Republican voters in Alabama are choosing a nominee on Tuesday to challenge Democratic Sen. Doug Jones — and Jeff Sessions will soon discover what price he will pay for failing to prioritize absolute and unwavering loyalty to President Trump over his own reading of what the law required of him.

As you know, the president has brutally attacked Sessions for years for the then-attorney general’s decision to recuse himself from overseeing the Russia investigation. Now that Sessions is running for the Senate again, his punishment for this apostasy has been to see Trump endorse his opponent — former college football coach Tommy Tuberville.

One interesting aspect of this whole affair has been Sessions’s response to Trump’s criticisms — in particular, what Sessions can and cannot say in response to them, which illustrates what GOP primary voters are willing to entertain in the era of Trump.

Sessions has defended his recusal in March 2017 as the right thing to do. But what he cannot give utterance to in any serious way is what it really means that Trump has spent years attacking him for it.

Trump has raged at Sessions for failing to protect him from the Russia probe, at one point even reportedly trying to pressure Sessions into reversing his recusal. In so doing, Trump has in effect declared that a key role of the attorney general should have been to function as his defender amid a lawful investigation, not just involving Trump’s campaign, but into a foreign attack on our election and democracy.

Trump even openly said in 2018 that “I don’t have an attorney general,” never mind that the AG’s role is to be the nation’s chief law enforcement officer.

Of course, Sessions recused himself because he was legally required to do so, having functioned as a top confidant and campaign loyalist to Trump. And given Sessions’s own contacts with Russians, he was obliged to recuse himself due to his potential role in the matter being investigated, to preserve public confidence in the investigation and in the possibility of accountability for Russian subversion of U.S. democracy.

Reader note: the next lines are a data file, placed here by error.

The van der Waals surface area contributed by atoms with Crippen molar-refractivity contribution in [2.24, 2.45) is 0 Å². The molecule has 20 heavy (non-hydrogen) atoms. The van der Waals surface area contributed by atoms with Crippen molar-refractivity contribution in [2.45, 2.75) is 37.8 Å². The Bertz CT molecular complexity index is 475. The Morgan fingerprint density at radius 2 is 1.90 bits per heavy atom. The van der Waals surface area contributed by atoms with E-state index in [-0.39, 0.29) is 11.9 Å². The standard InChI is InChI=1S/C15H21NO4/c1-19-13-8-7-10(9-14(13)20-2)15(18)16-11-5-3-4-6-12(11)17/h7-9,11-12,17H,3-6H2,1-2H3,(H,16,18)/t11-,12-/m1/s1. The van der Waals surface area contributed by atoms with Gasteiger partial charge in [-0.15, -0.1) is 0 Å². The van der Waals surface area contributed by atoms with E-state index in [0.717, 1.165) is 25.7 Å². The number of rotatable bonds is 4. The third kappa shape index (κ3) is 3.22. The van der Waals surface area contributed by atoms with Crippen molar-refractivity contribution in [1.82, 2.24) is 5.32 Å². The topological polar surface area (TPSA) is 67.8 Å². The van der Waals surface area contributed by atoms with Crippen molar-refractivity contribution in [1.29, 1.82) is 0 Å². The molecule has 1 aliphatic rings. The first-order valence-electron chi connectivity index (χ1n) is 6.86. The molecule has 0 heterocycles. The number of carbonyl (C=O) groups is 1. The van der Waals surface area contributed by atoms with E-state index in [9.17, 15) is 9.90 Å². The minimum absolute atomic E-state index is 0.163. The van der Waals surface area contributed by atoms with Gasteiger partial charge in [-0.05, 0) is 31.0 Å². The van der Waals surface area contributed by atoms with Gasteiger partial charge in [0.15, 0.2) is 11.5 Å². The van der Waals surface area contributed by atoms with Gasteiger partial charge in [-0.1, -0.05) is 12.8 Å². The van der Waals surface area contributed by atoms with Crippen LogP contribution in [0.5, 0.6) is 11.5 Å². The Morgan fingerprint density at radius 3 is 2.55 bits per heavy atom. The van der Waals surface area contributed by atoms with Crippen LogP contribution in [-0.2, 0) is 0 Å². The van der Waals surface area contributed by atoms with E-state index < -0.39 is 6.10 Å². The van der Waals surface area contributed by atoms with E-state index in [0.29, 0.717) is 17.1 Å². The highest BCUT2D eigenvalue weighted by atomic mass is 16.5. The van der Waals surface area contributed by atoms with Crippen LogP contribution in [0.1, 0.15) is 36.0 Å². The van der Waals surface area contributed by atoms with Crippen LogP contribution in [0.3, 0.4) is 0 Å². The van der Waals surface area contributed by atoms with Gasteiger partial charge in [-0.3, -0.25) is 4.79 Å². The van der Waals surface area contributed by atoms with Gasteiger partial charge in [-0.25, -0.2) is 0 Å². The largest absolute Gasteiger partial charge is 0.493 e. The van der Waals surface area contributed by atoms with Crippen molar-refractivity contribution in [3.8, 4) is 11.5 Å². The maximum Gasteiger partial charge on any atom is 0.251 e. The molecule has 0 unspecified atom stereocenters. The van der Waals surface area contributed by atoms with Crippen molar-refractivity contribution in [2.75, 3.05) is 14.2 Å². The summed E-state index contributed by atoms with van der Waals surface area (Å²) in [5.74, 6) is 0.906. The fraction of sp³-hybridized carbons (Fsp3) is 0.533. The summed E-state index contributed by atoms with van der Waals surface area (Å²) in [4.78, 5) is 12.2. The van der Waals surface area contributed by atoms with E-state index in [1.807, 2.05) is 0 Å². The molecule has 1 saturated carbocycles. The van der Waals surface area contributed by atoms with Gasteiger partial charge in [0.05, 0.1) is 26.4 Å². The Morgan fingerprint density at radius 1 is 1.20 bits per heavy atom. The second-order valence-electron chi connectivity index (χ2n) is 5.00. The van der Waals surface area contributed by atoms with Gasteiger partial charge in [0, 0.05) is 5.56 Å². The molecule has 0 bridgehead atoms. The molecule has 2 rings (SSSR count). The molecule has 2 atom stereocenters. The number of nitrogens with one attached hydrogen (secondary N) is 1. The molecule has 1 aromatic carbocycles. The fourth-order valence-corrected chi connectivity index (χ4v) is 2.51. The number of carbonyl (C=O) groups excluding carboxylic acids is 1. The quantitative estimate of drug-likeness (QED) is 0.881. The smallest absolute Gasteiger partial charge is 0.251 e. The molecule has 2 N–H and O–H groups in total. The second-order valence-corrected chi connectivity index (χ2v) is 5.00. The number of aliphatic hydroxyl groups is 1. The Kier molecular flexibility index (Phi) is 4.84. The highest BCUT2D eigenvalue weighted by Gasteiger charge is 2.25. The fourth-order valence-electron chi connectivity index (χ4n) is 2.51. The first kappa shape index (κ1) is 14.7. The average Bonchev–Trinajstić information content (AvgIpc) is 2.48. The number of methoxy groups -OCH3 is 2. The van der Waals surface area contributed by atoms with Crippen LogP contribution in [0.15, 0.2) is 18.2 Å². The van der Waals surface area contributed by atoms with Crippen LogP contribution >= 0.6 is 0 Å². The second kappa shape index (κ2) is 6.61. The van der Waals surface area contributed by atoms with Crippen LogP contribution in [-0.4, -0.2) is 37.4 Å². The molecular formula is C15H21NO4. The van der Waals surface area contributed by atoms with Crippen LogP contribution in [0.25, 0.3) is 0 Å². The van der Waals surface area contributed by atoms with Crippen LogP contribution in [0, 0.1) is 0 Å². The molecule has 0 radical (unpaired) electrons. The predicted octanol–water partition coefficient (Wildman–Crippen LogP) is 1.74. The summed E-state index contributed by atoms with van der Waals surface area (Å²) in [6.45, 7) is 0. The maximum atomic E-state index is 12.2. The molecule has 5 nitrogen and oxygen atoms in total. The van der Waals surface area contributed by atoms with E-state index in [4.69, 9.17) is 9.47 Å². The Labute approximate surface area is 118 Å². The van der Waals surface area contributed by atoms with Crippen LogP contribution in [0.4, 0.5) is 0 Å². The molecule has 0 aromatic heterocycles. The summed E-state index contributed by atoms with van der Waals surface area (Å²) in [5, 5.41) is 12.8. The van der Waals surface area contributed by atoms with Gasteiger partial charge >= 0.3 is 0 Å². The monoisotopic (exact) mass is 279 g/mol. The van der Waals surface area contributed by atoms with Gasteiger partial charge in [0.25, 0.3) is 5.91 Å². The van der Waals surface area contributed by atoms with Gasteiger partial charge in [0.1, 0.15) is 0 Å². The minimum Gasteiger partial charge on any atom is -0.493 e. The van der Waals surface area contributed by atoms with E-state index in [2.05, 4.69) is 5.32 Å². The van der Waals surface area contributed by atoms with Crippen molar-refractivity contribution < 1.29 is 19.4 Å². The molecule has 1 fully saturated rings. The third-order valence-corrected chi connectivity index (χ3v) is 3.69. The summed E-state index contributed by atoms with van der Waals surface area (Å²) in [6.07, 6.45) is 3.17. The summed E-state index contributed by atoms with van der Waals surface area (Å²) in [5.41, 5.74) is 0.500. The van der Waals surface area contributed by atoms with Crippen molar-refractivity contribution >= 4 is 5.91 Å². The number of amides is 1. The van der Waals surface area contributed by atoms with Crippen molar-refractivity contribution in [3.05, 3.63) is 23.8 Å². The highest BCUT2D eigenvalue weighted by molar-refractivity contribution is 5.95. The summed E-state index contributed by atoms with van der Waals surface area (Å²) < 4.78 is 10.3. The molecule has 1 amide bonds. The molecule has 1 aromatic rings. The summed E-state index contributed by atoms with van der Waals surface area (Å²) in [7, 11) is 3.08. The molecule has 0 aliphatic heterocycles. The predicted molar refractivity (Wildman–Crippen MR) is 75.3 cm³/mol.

But Sessions must carefully dance around what this history really means.

And so, a few days ago, when Trump called on GOP voters to back Tuberville and attacked Sessions as “a disaster who has let us all down” — that is, let him down — Sessions replied this way:

Sessions can defend his own conduct, but all he can say about Trump’s endorsement of his opponent is that this represents “Washington” trying to pick Alabama’s senator.

Similarly, in May, Sessions defended himself from another Trump tirade by saying that “recusal was required by law” and that “it protected the rule of law & resulted in your exoneration.”

In other words, Sessions must cast recusal not just as what the rule of law required, but also as having been good for Trump, by claiming that allowing the process to unfold properly vindicated him. The idea that Trump was exonerated is highly questionable at best, and Sessions’s depiction obscures the ugly fact that Trump went to enormous lengths to try to impede the investigation — indeed, the effort to get Sessions to protect him was one element of that.

Sessions can’t seriously level with GOP voters about any of this stuff. Underscoring the perversity here, Sessions is actually more in sync with Trump on issues such as immigration and trade than Tuberville is.

Yet, even there, Sessions must be oblique. Sessions has pointed out that he is the one who’s truly in agreement with Trump; Sessions’s defense is that he’s the truly faithful one.

What Sessions cannot say, of course, is that all this suggests that for Trump, the imperative of defending his corruption and misconduct from accountability was and is far more important to him than any loyalty to his issue agenda. Nor can Sessions say what that really means.

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